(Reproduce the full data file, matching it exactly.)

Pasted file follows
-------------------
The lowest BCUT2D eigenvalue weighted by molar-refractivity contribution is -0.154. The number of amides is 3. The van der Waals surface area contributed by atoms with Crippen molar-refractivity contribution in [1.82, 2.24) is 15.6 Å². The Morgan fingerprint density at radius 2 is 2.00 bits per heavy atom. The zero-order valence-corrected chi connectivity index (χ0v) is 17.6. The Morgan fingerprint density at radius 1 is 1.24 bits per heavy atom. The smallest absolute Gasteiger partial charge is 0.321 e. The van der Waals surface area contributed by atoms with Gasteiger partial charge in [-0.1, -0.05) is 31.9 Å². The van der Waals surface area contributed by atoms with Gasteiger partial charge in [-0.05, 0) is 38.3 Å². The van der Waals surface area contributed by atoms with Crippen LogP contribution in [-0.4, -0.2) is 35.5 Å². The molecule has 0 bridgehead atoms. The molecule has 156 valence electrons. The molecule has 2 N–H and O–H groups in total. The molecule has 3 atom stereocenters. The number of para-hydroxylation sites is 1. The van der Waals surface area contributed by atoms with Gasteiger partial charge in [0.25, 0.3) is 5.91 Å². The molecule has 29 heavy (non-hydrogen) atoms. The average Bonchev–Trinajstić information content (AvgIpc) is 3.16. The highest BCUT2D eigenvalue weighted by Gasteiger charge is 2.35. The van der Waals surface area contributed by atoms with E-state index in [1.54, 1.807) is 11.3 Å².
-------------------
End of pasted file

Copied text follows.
The lowest BCUT2D eigenvalue weighted by molar-refractivity contribution is -0.154. The number of amides is 3. The van der Waals surface area contributed by atoms with Crippen molar-refractivity contribution in [1.82, 2.24) is 15.6 Å². The Morgan fingerprint density at radius 2 is 2.00 bits per heavy atom. The zero-order valence-corrected chi connectivity index (χ0v) is 17.6. The Morgan fingerprint density at radius 1 is 1.24 bits per heavy atom. The smallest absolute Gasteiger partial charge is 0.321 e. The van der Waals surface area contributed by atoms with Gasteiger partial charge in [-0.1, -0.05) is 31.9 Å². The van der Waals surface area contributed by atoms with Gasteiger partial charge in [-0.05, 0) is 38.3 Å². The van der Waals surface area contributed by atoms with Crippen LogP contribution in [-0.4, -0.2) is 35.5 Å². The molecule has 0 bridgehead atoms. The molecule has 156 valence electrons. The molecule has 2 N–H and O–H groups in total. The molecule has 3 atom stereocenters. The number of para-hydroxylation sites is 1. The van der Waals surface area contributed by atoms with Gasteiger partial charge in [0.25, 0.3) is 5.91 Å². The molecule has 29 heavy (non-hydrogen) atoms. The average Bonchev–Trinajstić information content (AvgIpc) is 3.16. The highest BCUT2D eigenvalue weighted by Gasteiger charge is 2.35. The van der Waals surface area contributed by atoms with E-state index in [1.54, 1.807) is 11.3 Å².